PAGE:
Cloud storage has received the lion's share of press attention lately, while storage management strategies, such
as storage virtualization, have been largely relegated to the background. This is unfortunate since storage virtualization is the logical stepping stone for enterprises to adopt cloud storage services. While the technology can introduce complications, storage virtualization benefits include flexibility in dynamic provisioning, as well as cost savings.
What is storage virtualization?
Storage virtualization is not synonymous with cloud storage. It is an approach to data storage that abstracts the name of the data from the actual data itself. The naming information, or metadata, is searchable by applications and other IT resources, but the physical data behind the logical metadata can exist in any addressable resource. That means that suddenly it is not important where the physical data is, so long as the metadata points accurately to its location.
Storage virtualization benefits: An end to overprovisioning?
Abstracting data using storage virtualization enables dynamic management of data resources. It becomes possible to aggregate data, move data and even place it in remote storage facilities (cloud storage). Then the data can be utilized as though it were a local resource.
Among storage virtualization’s many virtues is that it enables IT to avoid the dreaded stair-step-of-doom demand curve, where adding additional storage capacity significantly overprovisions enterprise storage resources. This is because storage devices no longer need be mapped to a particular application where significant resources remain unused because the application may not need them immediately. Instead, storage devices can be loaded to near 100% levels, more efficiently utilizing storage resources.
Additionally, because storage virtualization allows for the transparent movement of data, the technology improves data integrity by simplifying off-site backup and archival. Since a metadata directory doesn’t care about the physical location of data, it is possible to index not only current data, but archival data, making both equally accessible.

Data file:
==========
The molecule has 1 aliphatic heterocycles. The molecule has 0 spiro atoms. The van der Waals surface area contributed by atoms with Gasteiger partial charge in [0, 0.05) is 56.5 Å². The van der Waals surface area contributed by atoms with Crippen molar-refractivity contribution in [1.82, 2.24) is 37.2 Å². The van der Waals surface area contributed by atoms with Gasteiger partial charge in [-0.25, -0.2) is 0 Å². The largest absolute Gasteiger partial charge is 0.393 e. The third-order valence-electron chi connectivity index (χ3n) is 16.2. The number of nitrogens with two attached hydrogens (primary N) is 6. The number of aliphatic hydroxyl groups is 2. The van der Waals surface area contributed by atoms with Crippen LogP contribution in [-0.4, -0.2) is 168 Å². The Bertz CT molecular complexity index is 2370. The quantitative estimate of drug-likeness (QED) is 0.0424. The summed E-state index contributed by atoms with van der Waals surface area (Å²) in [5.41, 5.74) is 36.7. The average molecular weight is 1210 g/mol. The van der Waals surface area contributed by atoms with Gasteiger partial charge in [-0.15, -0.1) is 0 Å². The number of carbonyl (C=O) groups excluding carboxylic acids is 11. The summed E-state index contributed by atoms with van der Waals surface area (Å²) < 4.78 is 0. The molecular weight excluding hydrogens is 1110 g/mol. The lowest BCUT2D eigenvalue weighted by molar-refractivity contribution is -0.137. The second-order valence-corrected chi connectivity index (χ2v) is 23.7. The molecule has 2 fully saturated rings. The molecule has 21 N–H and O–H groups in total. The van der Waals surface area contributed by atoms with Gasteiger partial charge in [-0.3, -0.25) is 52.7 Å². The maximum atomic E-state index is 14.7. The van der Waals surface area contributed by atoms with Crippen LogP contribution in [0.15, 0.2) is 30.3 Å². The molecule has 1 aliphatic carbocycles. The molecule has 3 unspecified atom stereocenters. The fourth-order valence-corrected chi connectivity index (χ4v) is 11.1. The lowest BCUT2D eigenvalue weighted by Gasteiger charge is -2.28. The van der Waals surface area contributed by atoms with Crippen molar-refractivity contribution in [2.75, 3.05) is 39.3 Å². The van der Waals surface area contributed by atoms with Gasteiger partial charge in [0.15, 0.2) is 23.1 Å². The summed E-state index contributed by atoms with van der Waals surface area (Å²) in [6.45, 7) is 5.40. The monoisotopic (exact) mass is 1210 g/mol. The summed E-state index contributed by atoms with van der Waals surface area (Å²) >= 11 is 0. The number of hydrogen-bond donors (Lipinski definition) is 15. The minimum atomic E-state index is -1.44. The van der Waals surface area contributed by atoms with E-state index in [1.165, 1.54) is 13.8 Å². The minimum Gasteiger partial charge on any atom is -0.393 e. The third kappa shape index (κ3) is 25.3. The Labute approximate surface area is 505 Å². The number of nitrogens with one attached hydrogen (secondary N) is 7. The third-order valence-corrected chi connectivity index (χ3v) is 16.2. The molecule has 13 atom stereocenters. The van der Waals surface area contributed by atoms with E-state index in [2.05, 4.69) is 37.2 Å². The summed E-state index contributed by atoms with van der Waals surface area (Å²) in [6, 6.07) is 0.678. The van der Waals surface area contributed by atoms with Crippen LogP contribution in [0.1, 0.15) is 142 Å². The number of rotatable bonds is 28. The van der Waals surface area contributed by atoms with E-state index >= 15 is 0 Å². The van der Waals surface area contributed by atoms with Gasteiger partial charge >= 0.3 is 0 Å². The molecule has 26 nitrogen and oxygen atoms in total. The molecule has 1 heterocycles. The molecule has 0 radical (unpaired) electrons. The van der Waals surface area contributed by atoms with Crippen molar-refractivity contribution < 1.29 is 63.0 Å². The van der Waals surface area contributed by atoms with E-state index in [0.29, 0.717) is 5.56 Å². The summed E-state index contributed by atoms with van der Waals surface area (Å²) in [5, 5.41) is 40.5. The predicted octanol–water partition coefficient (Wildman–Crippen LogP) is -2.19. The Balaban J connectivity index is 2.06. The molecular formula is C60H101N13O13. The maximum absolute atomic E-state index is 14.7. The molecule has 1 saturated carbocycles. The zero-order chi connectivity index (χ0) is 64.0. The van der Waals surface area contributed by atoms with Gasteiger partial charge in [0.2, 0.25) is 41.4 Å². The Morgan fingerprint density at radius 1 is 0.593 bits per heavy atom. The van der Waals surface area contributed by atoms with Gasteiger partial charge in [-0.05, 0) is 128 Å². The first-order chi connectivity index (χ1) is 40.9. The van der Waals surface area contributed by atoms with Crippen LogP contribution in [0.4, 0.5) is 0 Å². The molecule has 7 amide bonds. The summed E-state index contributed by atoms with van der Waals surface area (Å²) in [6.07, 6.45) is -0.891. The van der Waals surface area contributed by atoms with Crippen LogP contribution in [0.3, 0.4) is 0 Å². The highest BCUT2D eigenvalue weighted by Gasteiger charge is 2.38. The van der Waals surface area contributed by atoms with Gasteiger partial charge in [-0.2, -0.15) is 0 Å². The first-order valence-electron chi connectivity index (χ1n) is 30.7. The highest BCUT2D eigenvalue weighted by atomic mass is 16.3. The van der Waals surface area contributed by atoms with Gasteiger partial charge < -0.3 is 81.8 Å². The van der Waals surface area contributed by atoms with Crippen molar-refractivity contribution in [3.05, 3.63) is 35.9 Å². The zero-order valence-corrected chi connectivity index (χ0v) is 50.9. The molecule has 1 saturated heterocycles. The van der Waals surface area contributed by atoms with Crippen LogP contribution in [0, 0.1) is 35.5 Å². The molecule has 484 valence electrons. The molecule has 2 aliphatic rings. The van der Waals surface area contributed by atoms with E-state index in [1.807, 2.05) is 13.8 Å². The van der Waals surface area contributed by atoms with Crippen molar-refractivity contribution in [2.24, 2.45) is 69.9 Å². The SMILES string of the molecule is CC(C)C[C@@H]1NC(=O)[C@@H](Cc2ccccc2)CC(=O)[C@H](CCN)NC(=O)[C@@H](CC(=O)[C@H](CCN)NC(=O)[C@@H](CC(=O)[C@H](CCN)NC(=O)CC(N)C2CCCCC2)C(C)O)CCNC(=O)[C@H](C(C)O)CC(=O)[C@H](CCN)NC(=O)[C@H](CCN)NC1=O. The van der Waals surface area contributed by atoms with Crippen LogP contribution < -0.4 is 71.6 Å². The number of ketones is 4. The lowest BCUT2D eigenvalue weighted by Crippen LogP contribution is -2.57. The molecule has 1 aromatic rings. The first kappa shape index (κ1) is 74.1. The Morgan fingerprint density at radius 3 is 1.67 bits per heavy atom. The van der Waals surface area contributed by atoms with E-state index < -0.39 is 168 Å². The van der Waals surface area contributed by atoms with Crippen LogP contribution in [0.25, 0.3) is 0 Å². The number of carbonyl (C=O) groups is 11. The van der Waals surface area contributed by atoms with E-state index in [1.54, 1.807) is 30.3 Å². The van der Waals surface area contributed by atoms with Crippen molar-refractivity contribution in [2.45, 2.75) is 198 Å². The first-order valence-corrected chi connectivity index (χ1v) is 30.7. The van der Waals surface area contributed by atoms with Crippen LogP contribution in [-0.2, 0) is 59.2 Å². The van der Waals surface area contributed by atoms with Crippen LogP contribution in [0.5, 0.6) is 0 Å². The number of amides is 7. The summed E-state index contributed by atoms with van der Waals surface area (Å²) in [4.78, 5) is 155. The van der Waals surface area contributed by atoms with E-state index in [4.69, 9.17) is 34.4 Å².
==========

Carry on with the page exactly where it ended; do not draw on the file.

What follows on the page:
Storage virtualization complications
Storage virtualization, though, does come with some baggage. It is a complex technology, requiring the maintenance of a metadata directory, significant tools to manage the mapping of metadata labels to physical data storage, as well as strategies for securing metadata. If the metadata directory is corrupted, the entire data storage facility can be rendered unusable.
Additionally, storage virtualization can introduce latency and security issues, especially when it is being applied to network- attached storage resources that may be accessed through the Internet cloud. If the network connection dies, so can access to mission-critical data. What's more, as data traverses the network, it can become subject to intercept or corruption. Encryption becomes an essential aspect of storage virtualization when it's used for an external cloud environment.
Steps to storage virtualization implementation
Implementation of storage virtualization requires that the enterprise first develop a plan for storage that includes acquiring servers for virtualization and metadata directories, building out a SAN and more.
Essential questions to ask about storage virtualization implementation include the following:
- What is the maximum amount of storage that is desired for online access?
- What are the backup and archival requirements?
- Which applications will be accessing the virtualized data store?
- How secure must the storage facility be?
- How will storage need to evolve over time to meet business needs?
The answers to these questions determine how complex and extensive the storage virtualization process will be. For example, if security requirements trump all others, then the enterprise is likely to deploy a storage area network (SAN) that is highly interconnected but does not include network access to the outside world.
In any case, enterprises seeking to deploy a virtualized storage environment will need to seek servers that can run virtualization applications and manage a metadata directory.
Once these servers have been configured, existing storage is then mapped to the directory. Additionally, a SAN needs to be deployed to manage the dynamic transfer of data across devices. This typically involves interfacing storage devices with high-speed network interfaces that interconnect through fiber or high speed Ethernet. Whether this requires substantial investments will largely depend on the kind of storage environment and the sorts of latency that can be accepted by the applications that access the storage facility.
Additional configuration requirements include determining how often data will require backup, whether data needs to mirrored across different storage facilities, and to what degree data must be encrypted. As part of this process, the IT shop will also need to determine whether cloud storage services have to be part of the virtualized environment and to what degree that will include working data or archival data.
Ultimately, it is likely that most IT operations will decide that storage virtualization is worth the complexity, since businesses increasingly demand that data be collected and maintained for protracted periods. A dynamic storage environment can accommodate vast amounts of data and enable the use of cloud services.